July 19, 2021

How to recover from a massive stroke with Vivian King

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When Vivian King collapsed at a benefit breakfast, she had no prior warning that she was about to suffer from a massive stroke. On episode 495 of the 40+ Fitness, we discuss warning signs, being prepared, and recovering from a stroke.


This episode of the 40+ Fitness Podcast is sponsored by Haka Life Nutrition, the maker of GLX3, I am really glad to have Haka Life Nutrition as a sponsor. Omega-3 is one of the few supplements I take regularly. But even with years of experience and having interviewed hundreds of experts in the health and fitness field, I have struggled to find a great solution, until now.

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Let's Say Hello

[00:02:26.270] – Allan
Hey Raz, how are you?

[00:02:27.920] – Rachel
Good, Allan. How are you today?

[00:02:30.320] – Allan
Doing all right. It's been kind of busy here. My wife is getting Lula's kind of ready, you know, finishing up some of the final touches and we had a professional photographer come in to take some pictures. And it was kind of a scary moment because I walk in and I go into the living room and it's warm and all I see is a tripod sitting outside. So I'm like, OK, she's doing something somewhere else in the house.

[00:02:53.720] – Allan
So cool. I start opening things back up and she comes downstairs and says, Do you have somewhere to be?

[00:02:59.640] – Rachel
Oh no.

[00:03:01.820] – Allan
Oh. And then she says, you know, we need to close those windows and turn off those lights. And I'm like, OK, so I just went back into our little, we have an owner suite. I just went back there, shut the door, just stayed in there. So I knew she was gone. So I've dealt with some scary people, scary things before, but just her just, OK, I'm out of here, you know.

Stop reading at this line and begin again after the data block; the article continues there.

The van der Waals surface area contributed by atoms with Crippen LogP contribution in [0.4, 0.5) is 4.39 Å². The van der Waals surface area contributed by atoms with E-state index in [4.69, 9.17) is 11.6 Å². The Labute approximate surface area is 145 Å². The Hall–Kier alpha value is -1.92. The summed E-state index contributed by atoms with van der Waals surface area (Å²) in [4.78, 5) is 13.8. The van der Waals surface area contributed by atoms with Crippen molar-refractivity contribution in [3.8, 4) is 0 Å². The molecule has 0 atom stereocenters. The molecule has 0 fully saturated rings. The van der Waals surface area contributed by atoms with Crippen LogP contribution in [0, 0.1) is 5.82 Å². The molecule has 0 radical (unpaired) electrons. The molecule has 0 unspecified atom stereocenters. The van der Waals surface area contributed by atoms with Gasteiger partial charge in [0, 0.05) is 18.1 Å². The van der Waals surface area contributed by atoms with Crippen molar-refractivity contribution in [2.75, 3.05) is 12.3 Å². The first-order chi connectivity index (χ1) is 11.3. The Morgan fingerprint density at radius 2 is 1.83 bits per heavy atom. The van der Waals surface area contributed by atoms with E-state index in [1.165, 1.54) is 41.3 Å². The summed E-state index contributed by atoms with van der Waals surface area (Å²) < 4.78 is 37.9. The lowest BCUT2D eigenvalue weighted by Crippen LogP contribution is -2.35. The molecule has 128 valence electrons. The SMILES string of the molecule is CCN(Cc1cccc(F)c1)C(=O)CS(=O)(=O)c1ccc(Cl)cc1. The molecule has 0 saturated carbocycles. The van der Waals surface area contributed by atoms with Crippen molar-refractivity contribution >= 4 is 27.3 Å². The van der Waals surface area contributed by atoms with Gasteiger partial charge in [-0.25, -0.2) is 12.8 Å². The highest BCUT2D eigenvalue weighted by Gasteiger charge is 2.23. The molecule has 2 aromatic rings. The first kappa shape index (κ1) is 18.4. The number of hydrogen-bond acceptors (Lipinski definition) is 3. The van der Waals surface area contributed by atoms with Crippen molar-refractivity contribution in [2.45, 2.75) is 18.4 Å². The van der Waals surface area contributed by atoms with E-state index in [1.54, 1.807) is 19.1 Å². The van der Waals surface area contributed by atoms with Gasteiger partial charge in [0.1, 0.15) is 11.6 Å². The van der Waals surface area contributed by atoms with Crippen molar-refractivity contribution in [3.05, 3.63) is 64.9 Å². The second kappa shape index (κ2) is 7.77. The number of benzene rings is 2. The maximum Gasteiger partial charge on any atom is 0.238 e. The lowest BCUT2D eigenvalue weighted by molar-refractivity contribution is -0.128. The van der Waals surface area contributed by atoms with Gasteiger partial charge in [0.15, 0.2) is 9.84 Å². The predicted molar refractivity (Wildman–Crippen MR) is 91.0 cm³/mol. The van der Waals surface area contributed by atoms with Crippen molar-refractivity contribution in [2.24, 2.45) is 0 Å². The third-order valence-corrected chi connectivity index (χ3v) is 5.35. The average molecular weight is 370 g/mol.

[00:03:25.980] – Allan
Do you. And I'm out. But they were some really nice pictures. And if you're on the Facebook group, I went to post a few of those out there so you can kind of get an idea of what this Lula's place I've been talking, complaining about. It is beautiful. It is beautiful, but it's been a handful to go through this major renovation of it. And but we're almost there.

[00:03:49.520] – Rachel
Yeah, it does look beautiful. The pictures came out just lovely. It looks like a wonderful place to relax for a nice vacation.

[00:03:57.560] – Allan
And live

[00:03:58.220] – Rachel
and live. You're lucky you can live on vacation.

[00:04:01.730] – Allan
Well, not exactly when I'm there. I'm not on vacation. I have to leave there and come to the gym to feel like I'm on vacation.

[00:04:09.560] – Rachel
It's beautiful, though. That's very exciting.

[00:04:11.990] – Allan
So how are things up there?

[00:04:13.610] – Rachel
Good, good. We have a mulberry tree on our property that produced a bumper crop this year. So we have jars of mulberry sitting in vodka, which we will turn into a liqueur after they set for a while and then we've got a couple of pounds in the freezer that will turn into jelly. And just after that was done, our black raspberries are coming to fruit right now. And so we've been picking blackberries. My fingers will be permanently purple, but we'll be doing the same thing.

[00:04:48.230] – Rachel
I think we'll make something to liqueur because we have so many and then we'll put some into some jelly. So it's been fun.

[00:04:55.370] – Allan
OK, good. Yeah, we don't have much space in the growing space on the property, so there's none of that for us. You know, my wife had an avocado that she had grown up and it was about three feet tall and then Buster decided to tear it out of the ground and so it died. But it looks like it's trying to reroot. It's just I don't think it's getting enough sun where so I think I'm going to have to move it.

[00:05:18.650] – Allan
But, yeah, we're not in a place where we can really grow our own food or liqueur or, you know.

[00:05:26.390] – Rachel
It's tough. Yeah. We've got a lot of space here, so but maybe some potted tomatoes or something, or at least herbs would be nice.

[00:05:33.950] – Allan
Yeah. Something, you know, we do have it's funny, we have this, it's called a Katuk plant. It's called katuk plant. Hold on, let me check it out. Yeah, it's called a katuk plant, and so friends of ours brought them over, they were staying with us while they were in town and they went over to their property and it was all over the place. And so they picked some and brought us some sprigs. And so we've been growing this katuk.